If the light switches and outlets work, we don’t always give them a second thought. But the wires that power them vary greatly in their load capacity and safety. The biggest factor to consider when checking the safety and efficiency of your electrical system is the age of those wires. If the wiring is old enough, the protective insulation could have deteriorated, may not be properly grounded, or may not provide your home with sufficient power for modern electrical demands.
A Little History
Before we take a look at the various types of wiring you may find in your home, let’s go back to the beginning before electricity was a standard element of home construction. It was the experiments of scientists like Benjamin Franklin that proved lightning was a form of electricity in the mid-1700s. Not only was it proven, but it ushered in a power-driven new era. And Franklin then focused his attention on how to protect people and buildings from the dangers of electrical storms.
Franklin is credited with inventing the lightening rod, which is still an important way of diverting dangerous electrical charges from our homes. According to a report by State Farm in 2021, Georgia ranks #2 in insurance claims for lighting strike damage. While lightning rods may not be standard, especially in urban areas like ours, they are worth consideration.
Despite the danger of lightning strikes, the wires running through your walls and between the joists in your ceiling can be just as dangerous if not updated and maintained. We keep this tri-fold display in our office to help educate customers about how wiring has changed over the years. Please note that dates are approximate.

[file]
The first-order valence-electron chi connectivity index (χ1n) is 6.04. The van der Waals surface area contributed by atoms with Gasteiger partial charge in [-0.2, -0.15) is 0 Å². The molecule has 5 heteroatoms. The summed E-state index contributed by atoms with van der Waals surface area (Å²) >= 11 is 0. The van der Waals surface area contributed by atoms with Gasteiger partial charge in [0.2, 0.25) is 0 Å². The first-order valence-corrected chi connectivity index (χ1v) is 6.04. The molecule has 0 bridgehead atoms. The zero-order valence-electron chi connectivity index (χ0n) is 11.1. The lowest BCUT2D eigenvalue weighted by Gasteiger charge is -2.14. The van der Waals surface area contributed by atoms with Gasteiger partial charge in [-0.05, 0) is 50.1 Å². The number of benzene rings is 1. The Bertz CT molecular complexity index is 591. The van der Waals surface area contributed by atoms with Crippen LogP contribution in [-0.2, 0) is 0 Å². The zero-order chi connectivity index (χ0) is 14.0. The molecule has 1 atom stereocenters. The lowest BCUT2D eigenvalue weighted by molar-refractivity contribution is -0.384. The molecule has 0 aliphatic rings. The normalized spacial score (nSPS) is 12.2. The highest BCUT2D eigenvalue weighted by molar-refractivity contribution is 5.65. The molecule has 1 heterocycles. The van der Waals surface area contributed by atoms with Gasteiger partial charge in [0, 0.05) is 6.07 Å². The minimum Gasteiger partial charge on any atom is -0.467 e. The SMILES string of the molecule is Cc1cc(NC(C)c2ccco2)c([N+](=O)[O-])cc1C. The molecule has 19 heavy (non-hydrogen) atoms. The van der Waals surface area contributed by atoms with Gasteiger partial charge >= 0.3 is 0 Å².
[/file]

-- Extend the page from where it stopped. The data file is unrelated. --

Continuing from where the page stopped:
Wiring Through the Years
- Knob-And-Tube Wiring: 1890 – 1930s
– This wiring uses rubberized cloth insulation which eventually dries out, cracks, and falls off.
– Hot and neutral wires run separately.
– Don’t panic if you see it in your home. Have an electrician check to see if it was just left in place when the house was rewired.
- Cloth Sheathed Cable (Rag Wire / Early Romex): 1920s to 1950s
– This non-metal rubberized cloth sheathing became popular because it could be installed more quickly.
– The cloth insulation deteriorates and becomes brittle with age.
– Hot and neutral wires were run together.
– There was no separate ground wire initially, but it was added later.
- Flexible Armored Cable (AC): 1930s to 1950s
– The flexible metal protects the wires better than the previously used rubberized cloth.
– When properly installed, the metal is a source of grounding.
– There is no separate ground wire, so if the metal pathway is interrupted or incomplete, it could be dangerous.
- Non-metallic Cable (PVC): 1950s to 1970s
– Synthetic rayon or vinyl jackets were used during this period but were eventually replaced by PVC.
– PVC does not get brittle or crack like older rubberized materials.
– Also during this period, a grounding conductor was eventually added.
- Modern Romex: 1970s to Today
– Each conductor is insulated, and the entire bundle is contained within a color-coded PVC jacket.
– It’s flexible, heat-resistant, fire-resistant, and easy to install.
– Copper wire conductors are used.
One of the primary differences in these wires is how they are insulated. Over the years, we have moved from rubberized cloth, to metal, and finally to vinyl and PVC.
*Asbestos was also commonly used to wrap and insulate wires before the 1980s. While its existence in your home’s wiring may not pose an everyday health risk, it should be noted for anyone thinking about doing a DIY project that could disturb wires and potentially release asbestos into the air. It could even be present on the inside of an older electrical box.
Copper is known to be the best conductor of electrical current. Older wiring installations could use aluminum or copper-clad aluminum, but it is no longer used in construction. It becomes defective quicker and does not provide sufficient conductivity for all applications. It is safe, but only for receptacles and devices rated for use with aluminum.
Another difference in wiring over the years has been how it was grounded…or not. Some relied on metal housing, but its ability to do the job depends on proper installation.
No matter what type of wiring you’ve got in your home, it’s critical to keep it updated and maintained. Modern safety features such as ground-fault circuit interrupters (GFCIs) and arc-fault circuit interrupters (AFCIs) help protect against electrical fires and shock. They sense the current flow and can shut the power off before major damage or injury occurs.
Need someone to evaluate a possibly outdated electrical system? Don’t hesitate to contact the experts at Bray.